Ysoscher Katz

When a turkey is not just a turkey

To paraphrase a witticism about mysticism by Prof. Saul Liberman, z”l: “Turkey is turkey, but the philosophy behind hilkhot turkey is challenging Torah.”

Several leading luminaries of our generation were asked THE Thanksgiving question, and the divergence of their responses is rather surprising.

They were asked: May one celebrate Thanksgiving?

Rav Henkin, z”l, answered:

—-“Absolutely yes!”

Rav Moshe Feinstein, z”l, paskened (over the course of several responsa about this issue, which makes clear that he was conflicted about it):


—-“Yes, but only occasionally, not on a regular basis.”

—–“It is assur because of chukat hagoy.

—–“No, it is not chukat hagoy, but it is nevertheless forbidden because of ba’al tosif, the prohibition against adding new obligations.”

Rav Hutner, z”l, proclaimed:

——“It is possibly a capital crime, punishable by death, because the practice has semi-idolatrous connotations. I am, however, not keen on publicizing my opinion, because such a view might have detrimental social consequences. Sharing this view publicly might cause pikuach nefesh.”

(Rav Moshe and others critiqued Rav Hutner’s view in very strong terms.)


Much has been said about the individual opinions of the poskim as regards celebrating Thanksgiving, but nobody has yet taken the aerial view.

Taken collectively, this debate raises interesting questions about the halakhic process: What does it mean for halakha that a random softball question like this one can generate such diametrically opposed views, going from “absolutely mutar” to “one perhaps has to die rather than having some turkey on this day”?

The fact that there is a variety of opinions is of course in and of itself not surprising; it happens all the time. But this is unique. To have the views run the gamut from “it is allowed” to “it is a borderline cardinal sin” is not very common and therefore demands explanation. The radical degree of disparity we see here must be teaching us something significant about the halakhic process. What that is, I am not sure.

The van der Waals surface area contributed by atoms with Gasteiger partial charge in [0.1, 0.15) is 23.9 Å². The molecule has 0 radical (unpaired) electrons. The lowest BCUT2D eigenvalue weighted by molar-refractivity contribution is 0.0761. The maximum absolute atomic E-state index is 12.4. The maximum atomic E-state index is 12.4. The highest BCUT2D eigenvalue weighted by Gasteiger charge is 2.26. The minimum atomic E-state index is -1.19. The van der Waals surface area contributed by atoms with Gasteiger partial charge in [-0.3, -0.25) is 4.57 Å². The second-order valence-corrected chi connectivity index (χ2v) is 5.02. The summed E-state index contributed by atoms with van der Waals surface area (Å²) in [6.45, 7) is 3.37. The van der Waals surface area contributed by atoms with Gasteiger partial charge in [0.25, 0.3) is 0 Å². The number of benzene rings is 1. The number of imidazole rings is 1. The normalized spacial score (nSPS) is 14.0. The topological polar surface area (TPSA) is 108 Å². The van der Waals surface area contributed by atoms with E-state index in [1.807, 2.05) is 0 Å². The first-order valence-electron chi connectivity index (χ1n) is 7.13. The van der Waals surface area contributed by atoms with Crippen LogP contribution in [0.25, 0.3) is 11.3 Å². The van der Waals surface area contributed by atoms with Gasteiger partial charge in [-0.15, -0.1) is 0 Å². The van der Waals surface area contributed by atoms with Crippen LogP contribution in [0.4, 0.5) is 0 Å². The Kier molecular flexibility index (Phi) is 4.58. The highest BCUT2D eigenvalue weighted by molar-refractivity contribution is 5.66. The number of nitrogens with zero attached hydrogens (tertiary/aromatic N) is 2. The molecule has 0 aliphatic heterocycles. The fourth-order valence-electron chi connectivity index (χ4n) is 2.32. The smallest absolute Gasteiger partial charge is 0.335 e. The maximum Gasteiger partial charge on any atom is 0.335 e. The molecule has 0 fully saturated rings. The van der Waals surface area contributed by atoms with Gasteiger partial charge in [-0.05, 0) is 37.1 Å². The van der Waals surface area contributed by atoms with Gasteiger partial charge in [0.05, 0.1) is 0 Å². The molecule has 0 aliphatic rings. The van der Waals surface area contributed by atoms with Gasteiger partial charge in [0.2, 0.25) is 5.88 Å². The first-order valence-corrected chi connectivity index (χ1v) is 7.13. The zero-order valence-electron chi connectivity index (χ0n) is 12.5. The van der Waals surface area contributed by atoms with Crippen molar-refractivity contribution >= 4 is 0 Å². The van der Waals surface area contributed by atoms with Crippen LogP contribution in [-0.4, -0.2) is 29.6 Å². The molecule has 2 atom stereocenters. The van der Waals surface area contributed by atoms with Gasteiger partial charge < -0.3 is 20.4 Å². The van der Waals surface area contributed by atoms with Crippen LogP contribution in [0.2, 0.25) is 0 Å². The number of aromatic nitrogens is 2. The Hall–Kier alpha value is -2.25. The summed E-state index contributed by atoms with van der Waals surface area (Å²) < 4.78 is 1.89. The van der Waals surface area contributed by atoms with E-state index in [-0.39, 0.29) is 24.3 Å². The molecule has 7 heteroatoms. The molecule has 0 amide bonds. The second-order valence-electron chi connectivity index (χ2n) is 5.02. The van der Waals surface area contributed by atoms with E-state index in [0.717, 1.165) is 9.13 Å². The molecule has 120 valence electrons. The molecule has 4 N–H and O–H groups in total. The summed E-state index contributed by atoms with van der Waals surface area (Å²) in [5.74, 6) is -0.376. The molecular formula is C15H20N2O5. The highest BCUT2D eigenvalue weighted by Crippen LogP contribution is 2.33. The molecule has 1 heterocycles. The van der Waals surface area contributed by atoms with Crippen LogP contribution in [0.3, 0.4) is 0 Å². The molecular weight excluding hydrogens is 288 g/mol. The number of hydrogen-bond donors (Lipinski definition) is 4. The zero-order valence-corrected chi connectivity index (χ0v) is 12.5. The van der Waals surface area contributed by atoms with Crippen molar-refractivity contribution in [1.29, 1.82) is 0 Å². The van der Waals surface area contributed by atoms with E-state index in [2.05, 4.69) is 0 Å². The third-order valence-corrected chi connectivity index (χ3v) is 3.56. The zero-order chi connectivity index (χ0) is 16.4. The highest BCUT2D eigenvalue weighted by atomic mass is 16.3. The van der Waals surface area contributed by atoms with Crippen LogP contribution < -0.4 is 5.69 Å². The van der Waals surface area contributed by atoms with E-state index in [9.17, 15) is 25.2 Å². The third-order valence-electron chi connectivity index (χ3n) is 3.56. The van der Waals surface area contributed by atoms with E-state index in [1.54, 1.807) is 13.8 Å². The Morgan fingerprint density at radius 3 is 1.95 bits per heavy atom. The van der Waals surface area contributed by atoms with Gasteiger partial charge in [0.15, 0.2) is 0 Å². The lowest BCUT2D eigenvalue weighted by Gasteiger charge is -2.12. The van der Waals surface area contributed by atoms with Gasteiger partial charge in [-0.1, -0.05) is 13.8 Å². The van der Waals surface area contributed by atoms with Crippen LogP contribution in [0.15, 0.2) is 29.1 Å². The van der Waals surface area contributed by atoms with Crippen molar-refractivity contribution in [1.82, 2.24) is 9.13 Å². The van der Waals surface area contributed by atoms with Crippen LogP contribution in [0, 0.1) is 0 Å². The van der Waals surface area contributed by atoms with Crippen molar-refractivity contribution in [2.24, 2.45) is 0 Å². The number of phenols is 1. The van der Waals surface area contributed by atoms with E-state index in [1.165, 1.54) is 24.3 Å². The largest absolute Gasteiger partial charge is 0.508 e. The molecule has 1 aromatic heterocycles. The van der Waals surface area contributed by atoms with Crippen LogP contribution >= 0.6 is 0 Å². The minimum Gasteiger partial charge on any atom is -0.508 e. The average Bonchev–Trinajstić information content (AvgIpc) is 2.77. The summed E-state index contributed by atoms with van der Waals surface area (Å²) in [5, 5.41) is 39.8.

My inkling, though, is that it is evidence that extrajudicial social, theological, and communal considerations are a significant variable when determining psak. Poskim do not decide psak exclusively on textual merits. When the texts on their own are not dispositive, poskim allow other considerations to help point the outcome in a particular direction. Therefore, even though Rav Henkin, Rav Moshe, and Rav Hutner had the same set of sources in front of them, external non-halakhic factors led them to arrive at such incredibly different conclusions.

That’s my hunch, but I am not sure that this is what is happening here – i.e., that their respective social and communal realities indeed informed their radically divergent views.

However, if my hunch is in fact correct, it begs the question: What does that mean for us? In which instances should those considerations be a variable when we today deliberate halakhic questions? In cases where the letter of the law is ambiguous or inconclusive – with some sources suggesting lenient adjudication while an equal number of sources point in the direction of stringency – may the contemporary posek allow social, communal, or spiritual considerations to inform the direction they take, whether to be lenient or stringent? Furthermore, what are the precise parameters of those external variables? What are valid social, communal, or spiritual concerns that warrant having the power to tilt halakha in a certain direction, and what are invalid concerns?

These are important questions with which today’s poskim grapple constantly. For now, though, we are still… in the dark, lacking any clear guidelines for how and when to let non-textual variables take a leading role in guiding the halakhic process.

PS. The aforementioned list of opinions, of course, isn’t exhaustive; many more rabbis have expressed their views on this issue. I, however, only mentioned three that span the spectrum – a) absolutely allowed, b) maybe it is allowed and maybe it isn’t, and c) it is definitely not allowed – because my goal was just to illustrate the radical divergence on this issue among the poskim, from mutar to possibly יהרג ואל יעבור.

About the Author
Rabbi Ysoscher Katz is Chair of the Talmud department at Yeshivat Chovevei Torah. He received ordination in 1986 from Rabbi Yechezkel Roth, dayan of UTA Satmer. Rabbi Katz studied in Brisk and in Yeshivat Beit Yosef, Navaradok for more ten years, and is a graduate of the HaSha'ar Program for Jewish Educators, Rabbi Katz taught at the Ma'ayanot Yeshiva High School for Girls and SAR High School, and gave a popular daf yomi class in Brooklyn for more than eight years.
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